CapeMay.com Blog

Cooking with Curry

Culinary focus in the United States has had a definite Euro-centric slant.  In recent years Asian cuisines have become more popular and mainstream. But one Asian flavor is still largely misunderstood in America. Curry.  The fluorescent yellow curries of the past made from jar curry powder are about as authentic as Ragu is to a true Italian spaghetti sauce. These have thankfully made way for Thai, Vietnamese and true Indian curries.  Indian curries vary widely from region to region. Spice powders are often used, but the spices are most often roasted and ground together according to family recipes. The aforementioned neon yellow curry is Madras Curry and was developed to be shipped back to England for the curry addicted colonial masters.

Here is a simplified Indian Curry Primer which illustrates the major difference in Eastern and Western culinary traditions. Most Indian Cuisine is influenced by the Hindu philosophy of Ayurveda derived from the Sanskrit words ayus, meaning span of life and veda, meaning knowledge. This philosophy recognizes that different substances affect the body and mind in different ways. Combining the same ingredients in different proportions will have separate effects on the mind and body (I wonder what the effects of Twinkies and McDonald’s French fries have on the mind and body.)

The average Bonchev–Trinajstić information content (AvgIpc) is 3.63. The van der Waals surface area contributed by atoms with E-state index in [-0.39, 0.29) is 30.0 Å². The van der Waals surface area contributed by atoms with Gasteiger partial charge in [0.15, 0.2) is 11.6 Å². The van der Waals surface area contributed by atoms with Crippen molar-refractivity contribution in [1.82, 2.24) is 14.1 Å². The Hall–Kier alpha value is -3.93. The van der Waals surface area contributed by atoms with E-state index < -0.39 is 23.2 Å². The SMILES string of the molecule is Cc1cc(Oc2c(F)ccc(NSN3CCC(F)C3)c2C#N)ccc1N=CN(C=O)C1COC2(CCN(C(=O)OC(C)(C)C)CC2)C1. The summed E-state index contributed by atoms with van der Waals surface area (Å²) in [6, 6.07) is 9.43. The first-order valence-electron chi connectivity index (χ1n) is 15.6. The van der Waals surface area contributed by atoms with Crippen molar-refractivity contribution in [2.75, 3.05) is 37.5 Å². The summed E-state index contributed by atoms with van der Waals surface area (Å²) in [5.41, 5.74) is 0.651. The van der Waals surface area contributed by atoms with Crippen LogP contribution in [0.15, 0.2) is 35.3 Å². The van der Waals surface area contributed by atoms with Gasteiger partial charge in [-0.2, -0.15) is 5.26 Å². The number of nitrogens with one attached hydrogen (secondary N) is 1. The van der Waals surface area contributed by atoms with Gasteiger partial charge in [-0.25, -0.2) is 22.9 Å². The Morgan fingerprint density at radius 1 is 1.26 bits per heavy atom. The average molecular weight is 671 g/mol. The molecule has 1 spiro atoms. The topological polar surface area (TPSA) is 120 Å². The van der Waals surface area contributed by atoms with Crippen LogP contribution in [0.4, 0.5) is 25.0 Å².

This philosophy is shared with two southeastern Asian countries that also are known for curries –Thailand and Vietnam.

Ayurveda characterizes food and drugs three ways: by taste; potency; and function. The basic tastes are: sweet, sour, salty pungent, bitter, and astringent. Potency is defined as the action the spice has on the body. An example of function would be the fact that figs and dates are both sweet, but figs have a purgative property.